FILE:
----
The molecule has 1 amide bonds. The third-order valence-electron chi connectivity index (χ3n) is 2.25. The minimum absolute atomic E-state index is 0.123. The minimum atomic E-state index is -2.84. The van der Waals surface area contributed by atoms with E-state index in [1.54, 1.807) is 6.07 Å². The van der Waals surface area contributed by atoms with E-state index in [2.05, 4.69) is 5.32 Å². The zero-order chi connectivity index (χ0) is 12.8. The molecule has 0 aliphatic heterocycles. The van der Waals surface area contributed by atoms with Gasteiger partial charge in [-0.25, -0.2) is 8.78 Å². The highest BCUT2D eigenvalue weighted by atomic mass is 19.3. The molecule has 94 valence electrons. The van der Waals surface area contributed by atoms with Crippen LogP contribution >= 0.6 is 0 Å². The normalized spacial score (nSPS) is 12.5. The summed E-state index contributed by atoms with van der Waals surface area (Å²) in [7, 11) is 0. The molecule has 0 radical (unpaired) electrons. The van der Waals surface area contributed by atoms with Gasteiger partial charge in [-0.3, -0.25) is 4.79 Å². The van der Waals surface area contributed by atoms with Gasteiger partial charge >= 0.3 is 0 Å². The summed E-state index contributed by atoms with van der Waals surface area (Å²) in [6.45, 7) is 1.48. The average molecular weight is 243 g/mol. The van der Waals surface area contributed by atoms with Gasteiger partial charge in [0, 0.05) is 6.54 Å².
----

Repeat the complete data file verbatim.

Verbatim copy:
The molecule has 1 amide bonds. The third-order valence-electron chi connectivity index (χ3n) is 2.25. The minimum absolute atomic E-state index is 0.123. The minimum atomic E-state index is -2.84. The van der Waals surface area contributed by atoms with E-state index in [1.54, 1.807) is 6.07 Å². The van der Waals surface area contributed by atoms with E-state index in [2.05, 4.69) is 5.32 Å². The zero-order chi connectivity index (χ0) is 12.8. The molecule has 0 aliphatic heterocycles. The van der Waals surface area contributed by atoms with Gasteiger partial charge in [-0.25, -0.2) is 8.78 Å². The highest BCUT2D eigenvalue weighted by atomic mass is 19.3. The molecule has 94 valence electrons. The van der Waals surface area contributed by atoms with Crippen LogP contribution >= 0.6 is 0 Å². The normalized spacial score (nSPS) is 12.5. The summed E-state index contributed by atoms with van der Waals surface area (Å²) in [7, 11) is 0. The molecule has 0 radical (unpaired) electrons. The van der Waals surface area contributed by atoms with Gasteiger partial charge in [-0.3, -0.25) is 4.79 Å². The van der Waals surface area contributed by atoms with Gasteiger partial charge >= 0.3 is 0 Å². The summed E-state index contributed by atoms with van der Waals surface area (Å²) in [6.45, 7) is 1.48. The average molecular weight is 243 g/mol. The van der Waals surface area contributed by atoms with Gasteiger partial charge in [0, 0.05) is 6.54 Å².